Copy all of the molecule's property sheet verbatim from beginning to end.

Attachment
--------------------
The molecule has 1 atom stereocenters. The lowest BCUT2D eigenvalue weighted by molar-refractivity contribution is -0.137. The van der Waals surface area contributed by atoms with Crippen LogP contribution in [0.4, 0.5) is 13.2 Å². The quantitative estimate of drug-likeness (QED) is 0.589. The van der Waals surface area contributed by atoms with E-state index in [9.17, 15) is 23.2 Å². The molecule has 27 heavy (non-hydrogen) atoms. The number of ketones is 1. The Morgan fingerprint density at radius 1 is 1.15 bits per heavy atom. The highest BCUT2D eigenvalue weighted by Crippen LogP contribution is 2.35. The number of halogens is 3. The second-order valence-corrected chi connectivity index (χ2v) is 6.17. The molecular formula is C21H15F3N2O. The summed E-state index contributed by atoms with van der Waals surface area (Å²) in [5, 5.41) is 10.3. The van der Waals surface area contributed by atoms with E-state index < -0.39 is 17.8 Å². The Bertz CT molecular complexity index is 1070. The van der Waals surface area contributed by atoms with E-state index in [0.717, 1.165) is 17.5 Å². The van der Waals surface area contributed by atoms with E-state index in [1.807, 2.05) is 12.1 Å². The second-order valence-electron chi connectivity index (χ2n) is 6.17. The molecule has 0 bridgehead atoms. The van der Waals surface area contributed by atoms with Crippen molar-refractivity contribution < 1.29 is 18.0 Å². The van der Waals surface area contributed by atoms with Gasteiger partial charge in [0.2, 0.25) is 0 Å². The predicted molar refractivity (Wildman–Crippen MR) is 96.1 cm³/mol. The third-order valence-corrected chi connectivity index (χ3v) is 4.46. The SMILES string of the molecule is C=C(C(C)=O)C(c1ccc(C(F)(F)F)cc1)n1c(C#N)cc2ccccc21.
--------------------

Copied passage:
The molecule has 1 atom stereocenters. The lowest BCUT2D eigenvalue weighted by molar-refractivity contribution is -0.137. The van der Waals surface area contributed by atoms with Crippen LogP contribution in [0.4, 0.5) is 13.2 Å². The quantitative estimate of drug-likeness (QED) is 0.589. The van der Waals surface area contributed by atoms with E-state index in [9.17, 15) is 23.2 Å². The molecule has 27 heavy (non-hydrogen) atoms. The number of ketones is 1. The Morgan fingerprint density at radius 1 is 1.15 bits per heavy atom. The highest BCUT2D eigenvalue weighted by Crippen LogP contribution is 2.35. The number of halogens is 3. The second-order valence-corrected chi connectivity index (χ2v) is 6.17. The molecular formula is C21H15F3N2O. The summed E-state index contributed by atoms with van der Waals surface area (Å²) in [5, 5.41) is 10.3. The van der Waals surface area contributed by atoms with E-state index < -0.39 is 17.8 Å². The Bertz CT molecular complexity index is 1070. The van der Waals surface area contributed by atoms with E-state index in [0.717, 1.165) is 17.5 Å². The van der Waals surface area contributed by atoms with E-state index in [1.807, 2.05) is 12.1 Å². The second-order valence-electron chi connectivity index (χ2n) is 6.17. The molecule has 0 bridgehead atoms. The van der Waals surface area contributed by atoms with Crippen molar-refractivity contribution < 1.29 is 18.0 Å². The van der Waals surface area contributed by atoms with Gasteiger partial charge in [0.2, 0.25) is 0 Å². The predicted molar refractivity (Wildman–Crippen MR) is 96.1 cm³/mol. The third-order valence-corrected chi connectivity index (χ3v) is 4.46. The SMILES string of the molecule is C=C(C(C)=O)C(c1ccc(C(F)(F)F)cc1)n1c(C#N)cc2ccccc21.